My mom was notorious for the freezer full of food. When my Aunt would visit my mom and I'd ask her to poke around and make sure she has enough food (because my mom was always acting like she was starving) she'd say "her freezer is FULL" of food. It was only later that I finally realized the full freezer was a sign she wasn't eating. Every time my mom claimed she had empty cupboards and I needed to rush her to the store, it was because she was out of canned soup, the only thing she'd been eating for months (when I wasn't feeding her). And this was all while I thought she was healthy, if not just a little depressed and eccentric.

My mom is now Stage 6 probable Lewy Body Dementia and Stage 5 for Parkinson's (wheelchair bound, difficulty speaking and swallowing), and let me tell you, SHE STILL MAKES SENSE TO ME. I think this is something we need to share with each other, especially people embarking on this journey:

They will sound like they make sense, and it will trick you!!!

I don't know if it is the part of their brain that still works just well enough to string coherent thoughts throughout the mess, or OUR brains that automatically fill in rationalizations for irrational thoughts, but I swear, she continues to trick me to this day, and I understand her behavior and disease better than anyone, doctors and caregivers included.

It sounds mean, but sometimes I still have to remind myself that it's just a trick, you can't listen to her. They will convince us of anything because we love them and want to make them happy. We fall to jelly. It's Jedi mind tricks. We totally understand where you're coming from, those early months when you're so caught between what is happening, what is appropriate, and how your relationship is changing. My heart goes out to you.

Annie

 
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Old 12-28-2012, 09:24 PM   #18
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Re: My 87-year-old dad has recently been diagnosed with vascular dementia.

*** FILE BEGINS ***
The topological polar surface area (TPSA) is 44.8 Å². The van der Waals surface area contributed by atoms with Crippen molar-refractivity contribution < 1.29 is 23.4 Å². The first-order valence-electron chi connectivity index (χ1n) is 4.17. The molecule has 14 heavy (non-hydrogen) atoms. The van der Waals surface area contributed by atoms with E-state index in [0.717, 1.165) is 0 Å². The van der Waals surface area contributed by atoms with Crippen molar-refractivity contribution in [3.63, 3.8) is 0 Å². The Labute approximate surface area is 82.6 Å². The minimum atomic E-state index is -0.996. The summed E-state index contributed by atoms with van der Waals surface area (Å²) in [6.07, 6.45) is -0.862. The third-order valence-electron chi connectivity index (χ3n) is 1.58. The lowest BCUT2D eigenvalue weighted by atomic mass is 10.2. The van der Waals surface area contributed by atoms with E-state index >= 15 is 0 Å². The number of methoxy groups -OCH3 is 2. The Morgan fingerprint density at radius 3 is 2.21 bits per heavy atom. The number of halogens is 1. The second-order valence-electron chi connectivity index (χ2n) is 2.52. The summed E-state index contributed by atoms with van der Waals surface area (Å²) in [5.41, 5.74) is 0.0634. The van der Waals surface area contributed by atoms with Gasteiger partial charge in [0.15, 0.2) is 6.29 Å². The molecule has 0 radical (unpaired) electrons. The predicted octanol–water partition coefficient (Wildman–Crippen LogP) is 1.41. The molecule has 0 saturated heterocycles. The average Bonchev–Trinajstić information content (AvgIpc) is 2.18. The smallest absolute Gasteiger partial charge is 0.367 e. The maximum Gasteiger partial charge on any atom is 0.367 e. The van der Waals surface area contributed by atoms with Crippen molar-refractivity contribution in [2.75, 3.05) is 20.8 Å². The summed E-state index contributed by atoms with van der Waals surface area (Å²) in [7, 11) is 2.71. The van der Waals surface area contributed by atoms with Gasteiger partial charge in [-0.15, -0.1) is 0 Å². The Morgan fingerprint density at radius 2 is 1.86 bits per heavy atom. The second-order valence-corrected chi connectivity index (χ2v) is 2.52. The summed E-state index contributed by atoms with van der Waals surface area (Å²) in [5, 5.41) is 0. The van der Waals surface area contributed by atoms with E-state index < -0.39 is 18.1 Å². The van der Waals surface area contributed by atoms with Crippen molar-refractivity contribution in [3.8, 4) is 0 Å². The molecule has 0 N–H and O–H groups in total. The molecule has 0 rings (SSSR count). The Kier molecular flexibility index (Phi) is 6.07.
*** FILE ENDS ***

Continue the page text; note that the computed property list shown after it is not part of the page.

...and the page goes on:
I'm having some of the same questions go through my mind with my Mom. She is 91 years old and living in a "senior" apartment complex that does her meals & has someone clean her apartment. My brother calls her twice a day to remind her to take her medications. I have to do her laundry now & she has to be told to take a bath. She doesn't change her clothes on a daily basis, meaning she puts the same thing on each day unless I tell her not to. I'm trying to figure out what kind of help she needs. It is becoming more and more taxing on myself especially. She isn't going to like other people doing things for her.

Good luck with your situation. Mom seems to forget more and more every week!

 
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Old 12-28-2012, 09:37 PM   #19
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Re: My 87-year-old dad has recently been diagnosed with vascular dementia.

Quote:
Originally Posted by Annieland View Post
They will sound like they make sense, and it will trick you!!!

I don't know if it is the part of their brain that still works just well enough to string coherent thoughts throughout the mess, or OUR brains that automatically fill in rationalizations for irrational thoughts, but I swear, she continues to trick me to this day, and I understand her behavior and disease better than anyone, doctors and caregivers included.

It sounds mean, but sometimes I still have to remind myself that it's just a trick, you can't listen to her. They will convince us of anything because we love them and want to make them happy. We fall to jelly. It's Jedi mind tricks.

Annie